• Help me find a functional defibrillator and monitor in good working order
  • Help us find a “Jaws of Life”
  • Find a tanker truck, W/NP can ship it to Nicaragua
  • Better yet, work with your fire department or EMS unit to form a partnership with a similar department in Nicaragua
Jose's bedroom is also the Fire Department's on call sleep room.

Jose’s bedroom is also the Fire Department’s on call sleep room. Giving up your bedroom for the good of the community is most impressive.  I hope Jose gets first choice on beds!

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8 Responses to “Nicaragua: Nindiri Volunteer Fire Department”

  1. Chris Kincaid Says:

    We take so much for granted here in the States. Even our own volunteer fire departments are so much more well equipped than these guys. This kind of dedication is amazing and to be commended.

  2. Kay Feichter Says:

    ‘Jaws of life’ also desperately needed. These Nindiri emergency responders are often called to auto or truck accident scenes. Recently, because they didn’t have the jaws of life to remove the victim from the auto, they had to call for assistance from the capital, Managua. By the time assistance arrived, several hours later, the accident victim had died.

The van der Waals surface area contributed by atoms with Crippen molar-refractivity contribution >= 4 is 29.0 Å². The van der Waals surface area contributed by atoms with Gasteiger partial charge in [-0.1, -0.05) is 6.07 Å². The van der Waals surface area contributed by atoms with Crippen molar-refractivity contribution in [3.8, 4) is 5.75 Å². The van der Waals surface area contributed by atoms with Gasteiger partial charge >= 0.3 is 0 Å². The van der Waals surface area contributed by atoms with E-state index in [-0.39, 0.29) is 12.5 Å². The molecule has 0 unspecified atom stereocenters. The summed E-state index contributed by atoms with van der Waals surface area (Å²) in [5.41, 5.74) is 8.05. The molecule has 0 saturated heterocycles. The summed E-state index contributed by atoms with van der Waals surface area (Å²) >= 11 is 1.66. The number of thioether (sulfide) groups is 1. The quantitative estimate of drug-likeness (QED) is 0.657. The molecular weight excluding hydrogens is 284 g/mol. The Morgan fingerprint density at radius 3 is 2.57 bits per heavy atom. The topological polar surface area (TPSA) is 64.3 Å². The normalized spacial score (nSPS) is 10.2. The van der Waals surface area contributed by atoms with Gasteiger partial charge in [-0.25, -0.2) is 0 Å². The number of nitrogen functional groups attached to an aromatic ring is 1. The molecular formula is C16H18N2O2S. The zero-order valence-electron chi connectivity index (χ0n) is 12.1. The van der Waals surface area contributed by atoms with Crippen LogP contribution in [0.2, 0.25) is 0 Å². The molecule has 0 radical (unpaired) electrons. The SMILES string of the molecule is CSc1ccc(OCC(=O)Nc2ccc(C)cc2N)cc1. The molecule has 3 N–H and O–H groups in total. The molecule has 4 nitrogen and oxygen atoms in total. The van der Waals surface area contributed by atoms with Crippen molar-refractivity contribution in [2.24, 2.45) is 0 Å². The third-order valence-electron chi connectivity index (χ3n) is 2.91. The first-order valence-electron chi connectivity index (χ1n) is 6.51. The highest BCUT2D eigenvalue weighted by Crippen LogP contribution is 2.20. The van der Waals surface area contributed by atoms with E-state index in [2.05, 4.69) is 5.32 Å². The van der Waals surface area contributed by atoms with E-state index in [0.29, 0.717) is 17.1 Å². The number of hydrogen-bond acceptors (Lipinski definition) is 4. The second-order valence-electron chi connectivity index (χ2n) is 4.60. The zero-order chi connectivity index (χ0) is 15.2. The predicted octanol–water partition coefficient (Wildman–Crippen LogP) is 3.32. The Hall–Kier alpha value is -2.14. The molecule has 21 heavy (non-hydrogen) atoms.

3. sandersonp Says:

    Thanks for reminding me, I added the information to the blog post. Feel free to send the post to friends, they may have sources that can be utilized to meet the need.

  4. sandersonp Says:

    We are so fortunate to live in a country so blessed.

  5. Kay Feichter Says:

    And fire hoses too. Those they have are few and suffer greatly when in use- stepped on, driven over or caught on fire. Not to mention general deterioration due to the climate.

  6. Velez Páiz Hospital in Managua and a few comments about health care in Nicaragua « MD Leader Says:

    […] The medical need in Nicaragua is so great it seems almost impossible to know how to help.  I have always thought that people are your greatest resource.  Put the right tools in passionate hands and they can do miracles. On this trip I saw passionate people at so many locations including Velez Páiz Hospital in Managua and Nindiri Volunteer Fire Department. […]

  7. km.aifb.kit.edu Says:

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  8. Robert Bedard Says:

    My name is Lt. Robert Bedard. I have tried contacting you before but I thought I’d try again. I have sent (2) 40′ containers to Chile in the last two years filled with fire fighting and medical equipment. I am now trying to send an engine but I am stuck with really high transportation costs. Maybe we could help each other out? You help me get my engine to Nicaragua and the Chileans pick up the transportation costs from there and I help you get equipment. All of the fire departments in MABAS Div. II have been giving me their used equipment and so has Sherman Hospital. I have sent thermal imaging cameras, jaws of life, 200 sets of gear, hose, appliances and so much more.